As Anti-Trans Stickers Pain Vt. City, Neighbors Raise Pride Flag to Send Welcoming Message

Stickers denigrating transgender people have been popping up in Burlington, Vermont, in recent weeks

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The neighboring Vermont cities of Winooski and Burlington are working toward creating even more welcoming spaces for all residents and visitors.

Winooski raised the Pride Progress flag Monday, aiming to show the city is a welcoming place for LGBTQ+ people, as well as for members of other historically marginalized groups.

"Hate has no place in our communities," insisted Rep. Taylor Small, P/D-Winooski.

That message is fresh again after a series of incidents just across the river in Burlington.

"It is very upsetting, and it's unacceptable at the same time," said Burlington City Councilor Ali Dieng, an Independent, describing the appearance of stickers denigrating transgender people.

The stickers have shown up recently in parks, on playgrounds, the bike path, and elsewhere, and many were scraped off by neighbors who found them hateful and offensive.

The materials appear to argue that transgender Vermonters should not have all the same rights as their neighbors when it comes to participating in community activities, such as youth sports.

The policy of the Vermont Principals' Association is that student athletes can participate on interscholastic sports teams consistent with their gender identity.

NECN chose to not show images of the anti-trans stickers in this report, to minimize further harm to city residents who felt targeted by their appearance in public places.

"Tourists come here — People from all over the world come here," Dieng observed. "But if they see members of our community targeting other members of our community, this is not a welcoming place. We want people to come. And everyone to feel safe and welcomed, so everyone can live in dignity."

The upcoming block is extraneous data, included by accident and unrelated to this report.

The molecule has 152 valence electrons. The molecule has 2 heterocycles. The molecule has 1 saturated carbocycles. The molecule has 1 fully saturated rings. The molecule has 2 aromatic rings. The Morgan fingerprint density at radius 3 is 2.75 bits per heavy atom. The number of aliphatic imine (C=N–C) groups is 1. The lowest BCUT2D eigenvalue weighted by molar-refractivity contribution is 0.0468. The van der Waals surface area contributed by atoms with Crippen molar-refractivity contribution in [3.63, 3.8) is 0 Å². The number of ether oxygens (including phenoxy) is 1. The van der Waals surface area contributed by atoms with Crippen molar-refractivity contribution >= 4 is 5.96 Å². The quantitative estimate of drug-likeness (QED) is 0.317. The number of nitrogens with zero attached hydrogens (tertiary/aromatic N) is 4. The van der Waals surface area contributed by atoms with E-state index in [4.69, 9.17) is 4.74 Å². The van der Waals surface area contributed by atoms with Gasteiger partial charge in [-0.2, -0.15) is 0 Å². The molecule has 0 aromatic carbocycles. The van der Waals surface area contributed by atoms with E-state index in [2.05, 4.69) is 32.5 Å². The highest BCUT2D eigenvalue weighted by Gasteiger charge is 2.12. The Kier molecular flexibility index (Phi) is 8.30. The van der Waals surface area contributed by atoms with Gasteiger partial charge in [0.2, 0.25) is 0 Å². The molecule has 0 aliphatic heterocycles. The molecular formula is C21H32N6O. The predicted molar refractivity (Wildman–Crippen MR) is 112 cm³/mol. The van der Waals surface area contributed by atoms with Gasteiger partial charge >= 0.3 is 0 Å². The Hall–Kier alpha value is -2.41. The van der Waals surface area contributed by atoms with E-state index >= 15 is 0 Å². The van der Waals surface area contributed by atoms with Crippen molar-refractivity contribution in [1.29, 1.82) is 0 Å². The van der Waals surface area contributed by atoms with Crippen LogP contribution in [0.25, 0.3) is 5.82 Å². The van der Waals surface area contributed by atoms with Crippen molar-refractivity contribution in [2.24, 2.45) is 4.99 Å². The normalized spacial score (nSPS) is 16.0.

Dieng asked that Burlingtonians continue speaking out against the anti-trans stickers left in public spaces and reporting them until they stop.

He added that he and fellow Burlington City Councilors Sarah Carpenter, a Democrat, and Mark Barlow, an Independent, have heard from many constituents about the stickers and are taking the issue seriously.

"We need that follow-through, so that these incidents do not escalate," said Rep. Small, who also represents a portion of Burlington in the Vermont State House.

Small, the first out transgender person elected to the Vermont Legislature, said she wants to see the U.S. Senate pass the Equality Act.

It would add gender identity and sexual orientation to the list of classes protected federally against discrimination—like how race and national origin are protected classes today.

"And make sure that we are, again, affirming the rights of LGBTQ folks when it comes to employment, when it comes to accessing healthcare, when it comes to accessing housing — all of these pieces that we need to thrive and live in our communities," Small said of the goals of the Equality Act, which has stalled in the U.S. Senate.

Meanwhile, Meredith Bay-Tyack, the director of Downtown Winooski and a mom of two, said at Monday's raising of the Pride Progress flag that she is doing her small part to create the kind of community she wants to live in — by teaching her kids to embrace diversity and inclusion.

"The more we learn about each other, the better everyone is," Bay-Tyack said.

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